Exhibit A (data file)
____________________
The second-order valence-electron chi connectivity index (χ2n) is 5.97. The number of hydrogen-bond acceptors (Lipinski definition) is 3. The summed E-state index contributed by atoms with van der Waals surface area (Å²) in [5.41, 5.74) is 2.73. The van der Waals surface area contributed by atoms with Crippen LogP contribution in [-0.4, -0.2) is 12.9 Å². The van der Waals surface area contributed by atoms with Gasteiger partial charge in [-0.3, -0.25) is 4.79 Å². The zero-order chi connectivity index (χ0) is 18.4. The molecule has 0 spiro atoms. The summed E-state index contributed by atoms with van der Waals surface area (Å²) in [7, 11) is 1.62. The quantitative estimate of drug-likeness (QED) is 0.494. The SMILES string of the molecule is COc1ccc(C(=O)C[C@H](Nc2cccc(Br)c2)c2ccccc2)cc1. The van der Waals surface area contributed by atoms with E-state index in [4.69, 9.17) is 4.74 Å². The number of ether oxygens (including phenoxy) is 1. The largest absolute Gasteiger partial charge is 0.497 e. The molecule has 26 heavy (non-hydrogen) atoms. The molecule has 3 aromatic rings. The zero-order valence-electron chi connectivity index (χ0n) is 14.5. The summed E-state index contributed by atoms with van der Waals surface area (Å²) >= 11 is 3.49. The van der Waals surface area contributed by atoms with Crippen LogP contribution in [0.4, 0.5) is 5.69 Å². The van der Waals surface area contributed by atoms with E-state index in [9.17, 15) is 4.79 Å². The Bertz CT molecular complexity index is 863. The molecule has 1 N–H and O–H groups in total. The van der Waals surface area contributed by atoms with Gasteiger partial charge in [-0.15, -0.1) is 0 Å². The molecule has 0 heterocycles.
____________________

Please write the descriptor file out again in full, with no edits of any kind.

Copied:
The second-order valence-electron chi connectivity index (χ2n) is 5.97. The number of hydrogen-bond acceptors (Lipinski definition) is 3. The summed E-state index contributed by atoms with van der Waals surface area (Å²) in [5.41, 5.74) is 2.73. The van der Waals surface area contributed by atoms with Crippen LogP contribution in [-0.4, -0.2) is 12.9 Å². The van der Waals surface area contributed by atoms with Gasteiger partial charge in [-0.3, -0.25) is 4.79 Å². The zero-order chi connectivity index (χ0) is 18.4. The molecule has 0 spiro atoms. The summed E-state index contributed by atoms with van der Waals surface area (Å²) in [7, 11) is 1.62. The quantitative estimate of drug-likeness (QED) is 0.494. The SMILES string of the molecule is COc1ccc(C(=O)C[C@H](Nc2cccc(Br)c2)c2ccccc2)cc1. The van der Waals surface area contributed by atoms with E-state index in [4.69, 9.17) is 4.74 Å². The number of ether oxygens (including phenoxy) is 1. The largest absolute Gasteiger partial charge is 0.497 e. The molecule has 26 heavy (non-hydrogen) atoms. The molecule has 3 aromatic rings. The zero-order valence-electron chi connectivity index (χ0n) is 14.5. The summed E-state index contributed by atoms with van der Waals surface area (Å²) >= 11 is 3.49. The van der Waals surface area contributed by atoms with Crippen LogP contribution in [0.4, 0.5) is 5.69 Å². The van der Waals surface area contributed by atoms with E-state index in [9.17, 15) is 4.79 Å². The Bertz CT molecular complexity index is 863. The molecule has 1 N–H and O–H groups in total. The van der Waals surface area contributed by atoms with Gasteiger partial charge in [-0.15, -0.1) is 0 Å². The molecule has 0 heterocycles.